My roots are in the process methodologies of Lean, Six Sigma, Theory of Constraints and a little Systems Thinking. I have built a fair share of auto-responders, workflows and 21-day programs. In fact, my first workflows were on a manufacturing floor long before that terminology became part of the inbound marketing lingo.
I have found most inbound marketing systems manipulate the customer even more than the traditional outbound marketers. They may even tell you that social engagement is a lead generator. Inbound marketing processes will have you construct conversation to make more targeted connections so that you can persuade, sell and tell more effectively and efficiently. If you have read most inbound marketing experts suggestions, they will be drilling you on littering your responses and webpages with call to actions.
At face value, it seems like a perfect match for a Lean Application. Get rid of the waste and create flow. Give the customer only the information that they need. Make our methods of persuasion, selling and telling, more effective and efficient. Lean Marketers and Inbound Marketing Companies are perfect for each other. They break issues and problems into parts and through these distinctions identify the path they need to manipulate the customer through their marketing funnel (workflow). They attempt to justify and defend their position to gain agreement on one meaning, my product or service. This is the essence of effective selling and marketing.
If this strategy works, why are we trying to be disruptive, innovate and create better customer experiences? Why are we struggling with demand? The fact is that we limit our selling and marketing by basing our conversation on one outcome and one perspective. It is Goods (Product) Dominant Logic thinking. I find when people talk about inbound marketing, it is only during the first step and maybe, the second step to gain permission from a juicy call to action (CTA) that there is anything inbound about it.
In a blog post, If Value is Co-created in Use, Our Decisions Need to be Co-created, I discussed how are decisions need to be co-created. In it I say,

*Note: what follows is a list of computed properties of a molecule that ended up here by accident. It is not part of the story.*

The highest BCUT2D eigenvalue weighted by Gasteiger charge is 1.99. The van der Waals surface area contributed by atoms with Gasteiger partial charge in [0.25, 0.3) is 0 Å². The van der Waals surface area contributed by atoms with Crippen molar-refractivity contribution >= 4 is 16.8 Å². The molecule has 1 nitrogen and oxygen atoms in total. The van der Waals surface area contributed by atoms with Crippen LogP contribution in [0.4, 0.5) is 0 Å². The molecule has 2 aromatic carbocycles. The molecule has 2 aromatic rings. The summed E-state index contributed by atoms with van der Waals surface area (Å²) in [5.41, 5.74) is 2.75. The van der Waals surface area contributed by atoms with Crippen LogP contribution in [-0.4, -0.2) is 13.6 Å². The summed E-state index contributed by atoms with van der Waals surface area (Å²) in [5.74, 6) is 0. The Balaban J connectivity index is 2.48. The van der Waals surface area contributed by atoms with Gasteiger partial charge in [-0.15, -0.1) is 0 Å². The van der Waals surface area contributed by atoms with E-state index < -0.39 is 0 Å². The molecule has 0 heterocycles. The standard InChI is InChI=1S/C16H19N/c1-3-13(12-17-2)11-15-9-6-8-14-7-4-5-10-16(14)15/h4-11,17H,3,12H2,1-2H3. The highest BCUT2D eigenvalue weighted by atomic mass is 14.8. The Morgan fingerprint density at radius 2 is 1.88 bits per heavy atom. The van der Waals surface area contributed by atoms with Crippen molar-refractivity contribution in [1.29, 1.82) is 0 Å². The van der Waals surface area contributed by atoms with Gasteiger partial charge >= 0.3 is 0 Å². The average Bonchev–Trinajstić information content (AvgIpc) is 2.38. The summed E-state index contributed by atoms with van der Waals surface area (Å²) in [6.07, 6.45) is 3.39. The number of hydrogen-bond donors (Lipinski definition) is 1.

The latest inbound marketing programs that are “social” in nature fail to deliver. They are simply built from our old thinking of a marketing funnel, responders, and workflows. We guide and manipulate the customer down some arbitrary path to arrive at the correct (our) decision.
What is the alternative? The alternative may be that we move our sales and marketing conversation from a viewpoint of discussion and debate to one of dialogue. We move from a convergent to a divergent conversation. In the book, Dialogue, the authors make this comparison
Discussion: Breaking issues/problems into parts
Dialogue: Seeing the whole among the parts
Discussion: Seeing distinctions between the parts
Dialogue: Seeing the connections between the parts
Discussion: Justifying/defending assumptions
Dialogue: Inquiring into assumptions
Discussion: Persuading, Selling, Telling
Dialogue: Learning through inquiry and disclosure
Discussion: Gaining agreement on one meaning
Dialogue: Creating shared meaning among the many
The argument to this line of thinking is do I sell anything as a result of all this big picture thinking. I would ask for you to consider the Challenger Sales Model discussed in this post, Lean Salespeople are Challengers, not Problem Solvers. I also discuss it in the CAP-Do: Connecting Demand to the Lean Supply Chain where I view the journey of sales and marketing from a perspective of being systemic, emergent, and participatory.
If we are in the business of creating demand, we cannot rely on the sales and marketing conversations of the past. There is nothing wrong with narrowing the conversation to one point, converging on one product and selling it. It is just limiting. When we are in the business of creating a customer, we need to welcome other perspectives, opinions and answers. We need not force our customer down a path to our solution but rather build to a shared meaning that our solution can be part of.
The authors of Dialogue state,
If a group or a team dialogues about such a problem or an issue first, by the time a solution must be selected, chances are the process will go more quickly. The choice may almost “choose itself.”
Consider the amount of time that you and those you work with spend between the two. Are you constantly trying to rush to a decision and closure about whatever is “up” in your work situation, or do you take more time and explore what is the nature itself of what is “up”? If you reverse the proportions towards the latter, even though it may seem counterintuitive to you just now, you may find things go a bit more easily in the long run.
The world of sales is on the edge of a collaborative way of selling. We no longer can just sell to a customer; we have to understand our customers’ business and our customers’ customer’s business. This can be done from a perspective of being systemic, emergent, and participatory or The Cap-Do process.